The Institution is Decadent and Depraved – Gonzo Journalism: The Studio is Ground-zero (Part I)

By Marcia X

                                                              Introduction

As most young, aspiring feminists of color do, I looked to Audre Lorde and bell hooks to
contextualize my life appropriately, since so many of us immediately feel a sense of
isolation or omission from popular mainstream feminist literature. In those pages I
learned within the feminist movement in the 60’s and 70’s, racism was prevalent. In
2014, it is still prevalent.

Adjusting curriculums to ensure accurate information to children of color and white
children on the various manifestations of white supremacy through out history and
culture is not what is to be discussed at length here, but I do ask: Why are art students
who are feminists silencing women of color in 2014? Am I naïve in thinking art studio
would be the last place I expected to experience a silencing of my feminist brown
voice?

There is a need for discussing the totality of our artistic and national histories as I will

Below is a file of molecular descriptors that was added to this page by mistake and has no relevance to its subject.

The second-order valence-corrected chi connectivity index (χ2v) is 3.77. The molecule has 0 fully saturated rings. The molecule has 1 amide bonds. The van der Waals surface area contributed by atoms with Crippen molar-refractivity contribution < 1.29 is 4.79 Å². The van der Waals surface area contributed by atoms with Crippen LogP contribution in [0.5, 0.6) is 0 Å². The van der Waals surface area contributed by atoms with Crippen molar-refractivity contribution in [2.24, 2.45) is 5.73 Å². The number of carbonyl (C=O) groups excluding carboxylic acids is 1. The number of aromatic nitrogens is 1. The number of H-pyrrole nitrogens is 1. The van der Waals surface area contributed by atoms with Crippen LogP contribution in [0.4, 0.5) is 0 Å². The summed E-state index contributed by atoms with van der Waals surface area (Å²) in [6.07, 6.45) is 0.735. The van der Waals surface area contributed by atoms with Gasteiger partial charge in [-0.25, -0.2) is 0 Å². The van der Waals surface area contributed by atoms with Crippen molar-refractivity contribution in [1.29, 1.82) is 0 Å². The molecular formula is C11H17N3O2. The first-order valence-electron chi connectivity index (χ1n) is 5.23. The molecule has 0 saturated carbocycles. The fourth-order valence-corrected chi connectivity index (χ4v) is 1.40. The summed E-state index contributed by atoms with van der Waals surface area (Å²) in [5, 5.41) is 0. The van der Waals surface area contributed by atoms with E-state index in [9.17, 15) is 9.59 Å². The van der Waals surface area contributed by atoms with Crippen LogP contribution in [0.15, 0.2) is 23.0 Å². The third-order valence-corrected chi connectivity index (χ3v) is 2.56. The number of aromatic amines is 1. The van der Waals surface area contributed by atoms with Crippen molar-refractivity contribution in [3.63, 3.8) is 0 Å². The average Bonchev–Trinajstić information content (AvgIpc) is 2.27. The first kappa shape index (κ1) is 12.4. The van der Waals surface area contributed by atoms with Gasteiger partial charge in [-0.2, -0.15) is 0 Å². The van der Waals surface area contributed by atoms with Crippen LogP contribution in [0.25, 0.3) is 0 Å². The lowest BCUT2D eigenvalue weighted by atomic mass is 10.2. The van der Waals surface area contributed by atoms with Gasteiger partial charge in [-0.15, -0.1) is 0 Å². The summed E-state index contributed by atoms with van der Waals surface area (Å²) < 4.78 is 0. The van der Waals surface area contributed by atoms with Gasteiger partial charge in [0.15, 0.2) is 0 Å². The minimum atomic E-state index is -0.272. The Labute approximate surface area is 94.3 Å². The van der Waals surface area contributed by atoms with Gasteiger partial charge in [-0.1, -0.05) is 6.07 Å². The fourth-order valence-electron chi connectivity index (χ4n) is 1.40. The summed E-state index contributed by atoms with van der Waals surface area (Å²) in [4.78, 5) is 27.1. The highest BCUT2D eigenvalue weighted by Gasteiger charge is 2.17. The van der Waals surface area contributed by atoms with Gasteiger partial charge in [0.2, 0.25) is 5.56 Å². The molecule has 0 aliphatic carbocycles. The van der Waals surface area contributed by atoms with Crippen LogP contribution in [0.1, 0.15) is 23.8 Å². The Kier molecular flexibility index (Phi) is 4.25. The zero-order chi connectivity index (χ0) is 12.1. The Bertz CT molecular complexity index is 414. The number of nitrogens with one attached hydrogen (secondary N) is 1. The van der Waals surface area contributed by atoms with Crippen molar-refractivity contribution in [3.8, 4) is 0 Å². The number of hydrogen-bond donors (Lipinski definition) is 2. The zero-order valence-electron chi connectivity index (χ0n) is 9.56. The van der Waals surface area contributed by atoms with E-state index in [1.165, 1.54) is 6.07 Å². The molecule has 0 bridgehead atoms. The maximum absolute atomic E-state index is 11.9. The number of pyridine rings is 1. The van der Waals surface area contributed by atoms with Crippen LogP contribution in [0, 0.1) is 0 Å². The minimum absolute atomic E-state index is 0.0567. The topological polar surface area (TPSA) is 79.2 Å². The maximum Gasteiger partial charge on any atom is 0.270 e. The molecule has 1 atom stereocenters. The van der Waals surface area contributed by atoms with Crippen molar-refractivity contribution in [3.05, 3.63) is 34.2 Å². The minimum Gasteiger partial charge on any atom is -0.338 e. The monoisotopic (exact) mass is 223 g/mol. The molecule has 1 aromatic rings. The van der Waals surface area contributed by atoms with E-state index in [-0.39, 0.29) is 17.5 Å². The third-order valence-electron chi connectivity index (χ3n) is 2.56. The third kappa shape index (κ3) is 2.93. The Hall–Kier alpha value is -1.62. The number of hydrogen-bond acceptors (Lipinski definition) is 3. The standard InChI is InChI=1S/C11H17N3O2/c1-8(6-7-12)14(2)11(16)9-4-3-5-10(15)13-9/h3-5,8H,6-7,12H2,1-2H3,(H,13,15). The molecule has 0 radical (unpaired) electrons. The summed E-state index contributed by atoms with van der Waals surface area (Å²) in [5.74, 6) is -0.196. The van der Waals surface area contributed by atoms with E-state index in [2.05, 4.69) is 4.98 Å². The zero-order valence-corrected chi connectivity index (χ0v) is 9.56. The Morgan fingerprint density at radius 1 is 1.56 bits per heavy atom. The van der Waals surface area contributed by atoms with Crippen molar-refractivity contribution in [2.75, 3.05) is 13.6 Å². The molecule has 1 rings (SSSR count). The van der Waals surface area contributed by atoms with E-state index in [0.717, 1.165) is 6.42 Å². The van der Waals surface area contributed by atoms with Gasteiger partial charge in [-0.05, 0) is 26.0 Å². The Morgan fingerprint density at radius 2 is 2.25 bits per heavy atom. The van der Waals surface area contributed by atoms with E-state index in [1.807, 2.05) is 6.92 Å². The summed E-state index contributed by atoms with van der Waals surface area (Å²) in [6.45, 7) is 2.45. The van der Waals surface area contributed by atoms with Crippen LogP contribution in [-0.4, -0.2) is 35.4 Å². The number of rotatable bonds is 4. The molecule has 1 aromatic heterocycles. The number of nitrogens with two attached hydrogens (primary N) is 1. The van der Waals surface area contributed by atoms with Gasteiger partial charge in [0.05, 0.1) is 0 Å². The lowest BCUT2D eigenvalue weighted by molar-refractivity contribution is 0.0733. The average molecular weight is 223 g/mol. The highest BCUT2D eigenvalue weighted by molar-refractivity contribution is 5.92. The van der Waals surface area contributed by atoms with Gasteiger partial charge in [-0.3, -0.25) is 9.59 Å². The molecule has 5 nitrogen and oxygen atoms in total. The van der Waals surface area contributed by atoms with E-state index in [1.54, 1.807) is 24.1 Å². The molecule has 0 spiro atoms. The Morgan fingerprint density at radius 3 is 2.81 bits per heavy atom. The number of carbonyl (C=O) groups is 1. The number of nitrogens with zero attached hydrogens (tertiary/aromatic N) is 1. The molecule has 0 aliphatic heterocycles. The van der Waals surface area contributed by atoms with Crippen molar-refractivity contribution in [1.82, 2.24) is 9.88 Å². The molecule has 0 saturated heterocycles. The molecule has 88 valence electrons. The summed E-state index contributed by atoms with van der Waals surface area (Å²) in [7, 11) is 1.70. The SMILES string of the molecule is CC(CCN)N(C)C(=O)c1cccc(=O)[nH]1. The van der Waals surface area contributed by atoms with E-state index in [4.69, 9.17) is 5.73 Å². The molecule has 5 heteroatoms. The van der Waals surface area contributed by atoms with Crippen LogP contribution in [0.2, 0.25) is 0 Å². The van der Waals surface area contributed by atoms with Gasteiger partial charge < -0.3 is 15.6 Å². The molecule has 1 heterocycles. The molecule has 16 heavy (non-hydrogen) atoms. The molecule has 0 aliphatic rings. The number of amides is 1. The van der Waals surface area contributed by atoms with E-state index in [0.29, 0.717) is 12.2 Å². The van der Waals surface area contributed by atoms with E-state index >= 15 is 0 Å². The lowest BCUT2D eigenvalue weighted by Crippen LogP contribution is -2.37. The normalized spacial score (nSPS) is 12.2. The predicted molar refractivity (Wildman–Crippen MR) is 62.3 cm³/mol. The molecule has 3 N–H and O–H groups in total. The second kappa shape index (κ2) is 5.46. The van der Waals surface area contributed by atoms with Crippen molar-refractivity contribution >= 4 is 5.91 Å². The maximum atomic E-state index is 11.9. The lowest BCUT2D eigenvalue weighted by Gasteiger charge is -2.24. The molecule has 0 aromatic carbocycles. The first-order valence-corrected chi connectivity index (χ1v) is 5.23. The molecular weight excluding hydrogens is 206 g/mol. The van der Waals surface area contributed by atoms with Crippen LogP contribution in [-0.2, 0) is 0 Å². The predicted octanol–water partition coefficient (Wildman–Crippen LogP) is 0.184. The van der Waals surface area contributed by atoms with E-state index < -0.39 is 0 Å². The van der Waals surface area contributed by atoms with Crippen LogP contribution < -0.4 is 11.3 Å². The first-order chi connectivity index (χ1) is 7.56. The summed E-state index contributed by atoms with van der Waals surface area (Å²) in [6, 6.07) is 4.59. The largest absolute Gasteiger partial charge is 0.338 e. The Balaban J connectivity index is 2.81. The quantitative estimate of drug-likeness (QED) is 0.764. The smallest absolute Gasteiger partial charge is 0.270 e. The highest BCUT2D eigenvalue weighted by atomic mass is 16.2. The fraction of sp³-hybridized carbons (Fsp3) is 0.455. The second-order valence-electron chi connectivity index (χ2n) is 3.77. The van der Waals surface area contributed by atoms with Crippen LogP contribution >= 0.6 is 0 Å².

prove in this essay with brief historical context of white feminist work and by
examining isolated relationships between artists and feminists who are of color and
white. This assessment will simultaneously explore studio practice and its relationship
with the political as the personal.

Part I

“I fear, I have integrated my people into a burning house.” -Dr. Martin Luther King, Jr

The first time I encountered the painting Portrait d’une Negresse by Marie G. Benoist, I
was researching contemporary events under the context of misogynoir in media. The
Spanish magazine Fuera de Serie published an issue with the face of First Lady
Michelle Obama imposed on the original painting by Benoist. Reactions flooded in as
expected with those in the black and brown communities making note of the racist
implications of the photoshopped image. During a term in my undergraduate studies, I
conducted a series of lectures on Black Art, Women’s Studies and Queer Theory. During
the first session, Black Art, I shared the image with my fellow students, I was
challenged by a white woman who identifies as a feminist. “I don’t think it’s racist at all. What makes that racist?”

magazine
Mrs. Obama’s ‘entry’ to the United States, like many African Americans, is as writer
James Baldwin said the product of a bill of sale. Although she is the premier Black
First Lady, her ancestors were Africans captured and sold into slavery within the